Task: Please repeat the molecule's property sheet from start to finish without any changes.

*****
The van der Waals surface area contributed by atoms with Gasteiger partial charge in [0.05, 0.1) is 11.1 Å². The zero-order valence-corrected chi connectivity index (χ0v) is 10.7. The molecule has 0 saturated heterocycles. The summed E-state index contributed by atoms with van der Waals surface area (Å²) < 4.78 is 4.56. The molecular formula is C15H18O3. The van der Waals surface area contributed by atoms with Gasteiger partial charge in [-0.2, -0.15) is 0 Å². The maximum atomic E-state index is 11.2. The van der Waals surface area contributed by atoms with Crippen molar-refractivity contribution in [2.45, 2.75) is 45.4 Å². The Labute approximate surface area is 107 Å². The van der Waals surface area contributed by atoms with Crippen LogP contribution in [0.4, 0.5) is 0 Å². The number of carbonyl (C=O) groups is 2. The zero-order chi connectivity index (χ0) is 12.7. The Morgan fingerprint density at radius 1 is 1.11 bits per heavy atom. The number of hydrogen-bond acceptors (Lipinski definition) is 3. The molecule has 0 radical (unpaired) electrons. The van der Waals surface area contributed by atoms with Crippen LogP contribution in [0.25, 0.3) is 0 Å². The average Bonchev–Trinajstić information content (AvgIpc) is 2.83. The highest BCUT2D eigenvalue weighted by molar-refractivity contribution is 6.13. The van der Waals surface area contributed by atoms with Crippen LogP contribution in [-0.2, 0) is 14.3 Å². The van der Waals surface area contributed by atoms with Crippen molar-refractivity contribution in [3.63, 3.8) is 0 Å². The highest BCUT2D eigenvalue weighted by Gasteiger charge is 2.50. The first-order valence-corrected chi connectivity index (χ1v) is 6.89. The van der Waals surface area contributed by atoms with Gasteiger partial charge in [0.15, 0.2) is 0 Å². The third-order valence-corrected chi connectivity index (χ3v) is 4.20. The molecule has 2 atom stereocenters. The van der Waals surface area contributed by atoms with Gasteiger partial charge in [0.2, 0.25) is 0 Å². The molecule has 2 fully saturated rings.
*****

The van der Waals surface area contributed by atoms with Gasteiger partial charge in [0.05, 0.1) is 11.1 Å². The zero-order valence-corrected chi connectivity index (χ0v) is 10.7. The molecule has 0 saturated heterocycles. The summed E-state index contributed by atoms with van der Waals surface area (Å²) < 4.78 is 4.56. The molecular formula is C15H18O3. The van der Waals surface area contributed by atoms with Gasteiger partial charge in [-0.2, -0.15) is 0 Å². The maximum atomic E-state index is 11.2. The van der Waals surface area contributed by atoms with Crippen molar-refractivity contribution in [2.45, 2.75) is 45.4 Å². The Labute approximate surface area is 107 Å². The van der Waals surface area contributed by atoms with Crippen LogP contribution in [0.4, 0.5) is 0 Å². The number of carbonyl (C=O) groups is 2. The zero-order chi connectivity index (χ0) is 12.7. The Morgan fingerprint density at radius 1 is 1.11 bits per heavy atom. The number of hydrogen-bond acceptors (Lipinski definition) is 3. The molecule has 0 radical (unpaired) electrons. The van der Waals surface area contributed by atoms with Crippen LogP contribution in [0.25, 0.3) is 0 Å². The average Bonchev–Trinajstić information content (AvgIpc) is 2.83. The highest BCUT2D eigenvalue weighted by molar-refractivity contribution is 6.13. The van der Waals surface area contributed by atoms with Crippen LogP contribution in [-0.2, 0) is 14.3 Å². The van der Waals surface area contributed by atoms with Crippen molar-refractivity contribution in [3.63, 3.8) is 0 Å². The highest BCUT2D eigenvalue weighted by Gasteiger charge is 2.50. The first-order valence-corrected chi connectivity index (χ1v) is 6.89. The van der Waals surface area contributed by atoms with Gasteiger partial charge in [0.15, 0.2) is 0 Å². The third-order valence-corrected chi connectivity index (χ3v) is 4.20. The molecule has 2 atom stereocenters. The van der Waals surface area contributed by atoms with Gasteiger partial charge in [0.2, 0.25) is 0 Å². The molecule has 2 fully saturated rings.